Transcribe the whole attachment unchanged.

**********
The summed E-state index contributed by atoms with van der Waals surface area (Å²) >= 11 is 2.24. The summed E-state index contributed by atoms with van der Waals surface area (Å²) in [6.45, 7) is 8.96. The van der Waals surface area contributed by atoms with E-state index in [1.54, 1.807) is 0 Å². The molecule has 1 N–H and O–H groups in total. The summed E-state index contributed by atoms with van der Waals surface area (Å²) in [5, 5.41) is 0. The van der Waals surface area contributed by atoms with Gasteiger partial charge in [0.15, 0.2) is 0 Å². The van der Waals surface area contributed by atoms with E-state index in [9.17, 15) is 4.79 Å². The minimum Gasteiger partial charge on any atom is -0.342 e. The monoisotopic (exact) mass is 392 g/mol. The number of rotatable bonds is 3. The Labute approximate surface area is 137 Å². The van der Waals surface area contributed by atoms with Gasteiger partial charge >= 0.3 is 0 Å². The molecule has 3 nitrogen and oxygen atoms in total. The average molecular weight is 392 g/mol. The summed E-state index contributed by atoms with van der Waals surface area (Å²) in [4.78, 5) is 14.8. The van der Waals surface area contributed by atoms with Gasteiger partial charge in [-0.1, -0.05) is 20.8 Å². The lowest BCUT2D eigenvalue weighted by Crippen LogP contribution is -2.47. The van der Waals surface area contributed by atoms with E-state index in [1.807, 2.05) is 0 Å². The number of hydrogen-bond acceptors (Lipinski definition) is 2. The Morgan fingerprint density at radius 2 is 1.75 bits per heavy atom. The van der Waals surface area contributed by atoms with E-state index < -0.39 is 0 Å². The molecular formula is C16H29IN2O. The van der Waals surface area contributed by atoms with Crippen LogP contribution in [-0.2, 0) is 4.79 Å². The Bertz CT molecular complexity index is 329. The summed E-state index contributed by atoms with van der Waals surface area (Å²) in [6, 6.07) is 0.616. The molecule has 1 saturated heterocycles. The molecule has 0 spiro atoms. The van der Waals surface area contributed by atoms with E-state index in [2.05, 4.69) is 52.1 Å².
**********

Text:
The summed E-state index contributed by atoms with van der Waals surface area (Å²) >= 11 is 2.24. The summed E-state index contributed by atoms with van der Waals surface area (Å²) in [6.45, 7) is 8.96. The van der Waals surface area contributed by atoms with E-state index in [1.54, 1.807) is 0 Å². The molecule has 1 N–H and O–H groups in total. The summed E-state index contributed by atoms with van der Waals surface area (Å²) in [5, 5.41) is 0. The van der Waals surface area contributed by atoms with Gasteiger partial charge in [0.15, 0.2) is 0 Å². The van der Waals surface area contributed by atoms with E-state index in [9.17, 15) is 4.79 Å². The minimum Gasteiger partial charge on any atom is -0.342 e. The monoisotopic (exact) mass is 392 g/mol. The number of rotatable bonds is 3. The Labute approximate surface area is 137 Å². The van der Waals surface area contributed by atoms with Gasteiger partial charge >= 0.3 is 0 Å². The molecule has 3 nitrogen and oxygen atoms in total. The average molecular weight is 392 g/mol. The summed E-state index contributed by atoms with van der Waals surface area (Å²) in [4.78, 5) is 14.8. The van der Waals surface area contributed by atoms with Gasteiger partial charge in [-0.1, -0.05) is 20.8 Å². The lowest BCUT2D eigenvalue weighted by Crippen LogP contribution is -2.47. The van der Waals surface area contributed by atoms with E-state index in [1.807, 2.05) is 0 Å². The number of hydrogen-bond acceptors (Lipinski definition) is 2. The Morgan fingerprint density at radius 2 is 1.75 bits per heavy atom. The van der Waals surface area contributed by atoms with E-state index < -0.39 is 0 Å². The molecular formula is C16H29IN2O. The van der Waals surface area contributed by atoms with Crippen LogP contribution in [-0.2, 0) is 4.79 Å². The Bertz CT molecular complexity index is 329. The summed E-state index contributed by atoms with van der Waals surface area (Å²) in [6, 6.07) is 0.616. The molecule has 1 saturated heterocycles. The molecule has 0 spiro atoms. The van der Waals surface area contributed by atoms with E-state index in [2.05, 4.69) is 52.1 Å².